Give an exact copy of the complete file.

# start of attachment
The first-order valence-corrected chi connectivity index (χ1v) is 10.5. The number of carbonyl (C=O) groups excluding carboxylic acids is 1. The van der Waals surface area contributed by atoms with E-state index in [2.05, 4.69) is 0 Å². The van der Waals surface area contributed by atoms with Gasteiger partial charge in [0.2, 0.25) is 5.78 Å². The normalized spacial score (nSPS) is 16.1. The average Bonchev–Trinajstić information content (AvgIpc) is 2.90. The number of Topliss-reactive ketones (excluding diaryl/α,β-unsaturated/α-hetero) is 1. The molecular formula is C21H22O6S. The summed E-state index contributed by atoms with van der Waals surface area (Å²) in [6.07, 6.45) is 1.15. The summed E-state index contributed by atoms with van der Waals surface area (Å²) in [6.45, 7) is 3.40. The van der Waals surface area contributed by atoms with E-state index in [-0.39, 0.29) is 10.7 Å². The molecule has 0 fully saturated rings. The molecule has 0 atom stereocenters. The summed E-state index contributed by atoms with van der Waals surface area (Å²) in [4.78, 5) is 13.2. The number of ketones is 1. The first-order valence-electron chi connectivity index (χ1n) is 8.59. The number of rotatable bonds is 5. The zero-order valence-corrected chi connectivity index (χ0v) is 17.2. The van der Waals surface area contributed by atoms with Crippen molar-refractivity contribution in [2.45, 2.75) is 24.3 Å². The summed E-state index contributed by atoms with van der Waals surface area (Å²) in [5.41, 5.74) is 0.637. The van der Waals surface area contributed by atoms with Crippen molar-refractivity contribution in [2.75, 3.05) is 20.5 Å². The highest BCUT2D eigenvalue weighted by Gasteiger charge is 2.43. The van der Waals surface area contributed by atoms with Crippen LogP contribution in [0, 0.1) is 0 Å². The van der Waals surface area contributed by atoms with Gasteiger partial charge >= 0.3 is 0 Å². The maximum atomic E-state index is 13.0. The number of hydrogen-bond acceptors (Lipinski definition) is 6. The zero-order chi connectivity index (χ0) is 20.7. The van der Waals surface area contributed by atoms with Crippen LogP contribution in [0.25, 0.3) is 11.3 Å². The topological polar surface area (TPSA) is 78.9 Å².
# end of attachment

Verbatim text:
The first-order valence-corrected chi connectivity index (χ1v) is 10.5. The number of carbonyl (C=O) groups excluding carboxylic acids is 1. The van der Waals surface area contributed by atoms with E-state index in [2.05, 4.69) is 0 Å². The van der Waals surface area contributed by atoms with Gasteiger partial charge in [0.2, 0.25) is 5.78 Å². The normalized spacial score (nSPS) is 16.1. The average Bonchev–Trinajstić information content (AvgIpc) is 2.90. The number of Topliss-reactive ketones (excluding diaryl/α,β-unsaturated/α-hetero) is 1. The molecular formula is C21H22O6S. The summed E-state index contributed by atoms with van der Waals surface area (Å²) in [6.07, 6.45) is 1.15. The summed E-state index contributed by atoms with van der Waals surface area (Å²) in [6.45, 7) is 3.40. The van der Waals surface area contributed by atoms with E-state index in [-0.39, 0.29) is 10.7 Å². The molecule has 0 fully saturated rings. The molecule has 0 atom stereocenters. The summed E-state index contributed by atoms with van der Waals surface area (Å²) in [4.78, 5) is 13.2. The number of ketones is 1. The first-order valence-electron chi connectivity index (χ1n) is 8.59. The number of rotatable bonds is 5. The zero-order valence-corrected chi connectivity index (χ0v) is 17.2. The van der Waals surface area contributed by atoms with Crippen molar-refractivity contribution in [2.45, 2.75) is 24.3 Å². The summed E-state index contributed by atoms with van der Waals surface area (Å²) in [5.41, 5.74) is 0.637. The van der Waals surface area contributed by atoms with Crippen molar-refractivity contribution in [2.75, 3.05) is 20.5 Å². The highest BCUT2D eigenvalue weighted by Gasteiger charge is 2.43. The van der Waals surface area contributed by atoms with Crippen LogP contribution in [0, 0.1) is 0 Å². The van der Waals surface area contributed by atoms with Gasteiger partial charge >= 0.3 is 0 Å². The maximum atomic E-state index is 13.0. The number of hydrogen-bond acceptors (Lipinski definition) is 6. The zero-order chi connectivity index (χ0) is 20.7. The van der Waals surface area contributed by atoms with Crippen LogP contribution in [0.25, 0.3) is 11.3 Å². The topological polar surface area (TPSA) is 78.9 Å².